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Definition: scientific instruments used to measure the refractive index of materials

More specific terms: Abbe refractometers, interferometic refractometers, fiber-optic refractometers, precision refractometers

German: Refraktometer

Categories: general optics, optical metrology


Cite the article using its DOI: https://doi.org/10.61835/wsx

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Summary: This article on refractometers explains

  • what refractometers are, and on which operation principles they may be placed,
  • in what formats they are available,
  • which of their performance and usability aspects can be relevant for selecting a refractometer, and
  • what are some typical applications of refractometry.

A refractometer is a scientific instrument used to measure the refractive index of different materials – a value indicating how much the phase velocity of light is smaller compared with propagation in vacuum. Various refractometer types allow measurements in liquid, solid, or gaseous samples. Refractometers have a long history and a wide range of applications in various fields such as physics, chemistry, biology, agriculture (e.g. wine making), geology, and industrial fabrication (see below for more detail).

The process of measuring refractive indices is termed refractometry. Often, the direct focus is not on the refractive index itself, but rather on a related quantity such as the concentration of a substance in a solution.

Typically, a refractometer measures the real part of the refractive index. However, specialized refractometers can measure complex refractive indices, providing insight into light's attenuation constant in the medium.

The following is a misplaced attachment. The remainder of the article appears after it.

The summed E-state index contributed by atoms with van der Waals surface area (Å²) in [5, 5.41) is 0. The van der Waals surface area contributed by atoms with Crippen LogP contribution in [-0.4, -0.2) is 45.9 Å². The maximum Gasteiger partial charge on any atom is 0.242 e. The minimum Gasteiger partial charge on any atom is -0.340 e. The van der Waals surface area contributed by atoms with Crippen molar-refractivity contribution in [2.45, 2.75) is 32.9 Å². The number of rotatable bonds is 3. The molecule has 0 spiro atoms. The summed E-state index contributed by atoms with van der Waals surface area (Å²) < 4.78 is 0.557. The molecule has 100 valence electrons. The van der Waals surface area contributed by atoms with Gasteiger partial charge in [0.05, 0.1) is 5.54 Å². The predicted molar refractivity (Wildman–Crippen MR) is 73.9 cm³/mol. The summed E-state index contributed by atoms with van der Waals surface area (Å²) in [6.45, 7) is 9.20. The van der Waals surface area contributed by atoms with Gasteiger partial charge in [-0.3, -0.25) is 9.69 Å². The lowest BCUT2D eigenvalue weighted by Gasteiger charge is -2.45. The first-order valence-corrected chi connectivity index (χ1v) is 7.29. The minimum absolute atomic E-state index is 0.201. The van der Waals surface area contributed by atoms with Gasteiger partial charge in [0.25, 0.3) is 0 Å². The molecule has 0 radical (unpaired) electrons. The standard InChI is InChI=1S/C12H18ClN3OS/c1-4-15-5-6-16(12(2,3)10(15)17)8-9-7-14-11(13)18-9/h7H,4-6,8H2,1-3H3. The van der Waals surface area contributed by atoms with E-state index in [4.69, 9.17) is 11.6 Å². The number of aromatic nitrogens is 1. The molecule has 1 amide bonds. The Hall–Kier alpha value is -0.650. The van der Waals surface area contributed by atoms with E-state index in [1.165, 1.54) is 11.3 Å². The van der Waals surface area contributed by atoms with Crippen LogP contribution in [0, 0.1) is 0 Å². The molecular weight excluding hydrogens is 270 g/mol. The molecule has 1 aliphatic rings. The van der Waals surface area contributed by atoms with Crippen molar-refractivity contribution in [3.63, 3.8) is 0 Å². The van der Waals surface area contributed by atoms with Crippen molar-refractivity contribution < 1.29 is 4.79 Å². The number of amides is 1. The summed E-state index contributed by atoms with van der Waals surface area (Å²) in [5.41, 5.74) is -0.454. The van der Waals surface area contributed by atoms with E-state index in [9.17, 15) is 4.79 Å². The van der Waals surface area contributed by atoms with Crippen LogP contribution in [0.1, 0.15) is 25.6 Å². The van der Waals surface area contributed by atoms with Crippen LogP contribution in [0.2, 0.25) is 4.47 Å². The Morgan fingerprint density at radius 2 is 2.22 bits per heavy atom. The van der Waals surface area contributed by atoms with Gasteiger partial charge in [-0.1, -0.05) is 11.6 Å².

Principles of Operation

Most refractometers are based on one of a few common operation principles, although a wide range of other principles has also been demonstrated – see, for example, various papers in the bibliography below. The most importance operation principles are explained in the following.

Measuring Beam Deflection

The conceptually simplest method involves observing the direction change of a light beam due to refraction at an interface between the sample and a medium such as air or an optical material. This shift in direction is described by Snell's law (as explained in the article on refraction) and depends on the refractive indices of the two media involved.

In some refractometers, light from some light source is directed onto a prism made of a material with a known refractive index. The sample (a liquid, for example) is placed on one surface of the prism, such that the light is refracted at the interface between the prism and the sample, and the direction of the output beam is measured. From that angle, one can then calculate the refractive index of the sample using Snell's law. The instrument may directly indicate the refractive index, e.g. with a scale on which the position of the output light beam can be seen.

Using Total Internal Reflection

Common in laboratories, the Abbe refractometer (named after its inventor Ernst Abbe) employs the principle of total internal reflection. Here, a sample (typically liquid) is placed between two high refractive index prisms and illuminated via one of the prisms with divergent light. Total internal reflection prevents the light transmission at too high incidence angles and thus limits the angular range of transmitted light. From the observed maximum angle of transmitted light (obtained with high precision, using a kind of microscope), the refractive index can be obtained.

The Abbe refractometer exemplifies a critical angle refractometer, which although involving beam deflection, stands apart due to its distinct operational principle.

Interferometric Refractometers

Interferometric refractometers utilize interferometers to measure changes in optical phase. These are especially useful for tracking small changes in refractive index due to external influences. However, they are often not suitable for obtaining absolute refractive indices.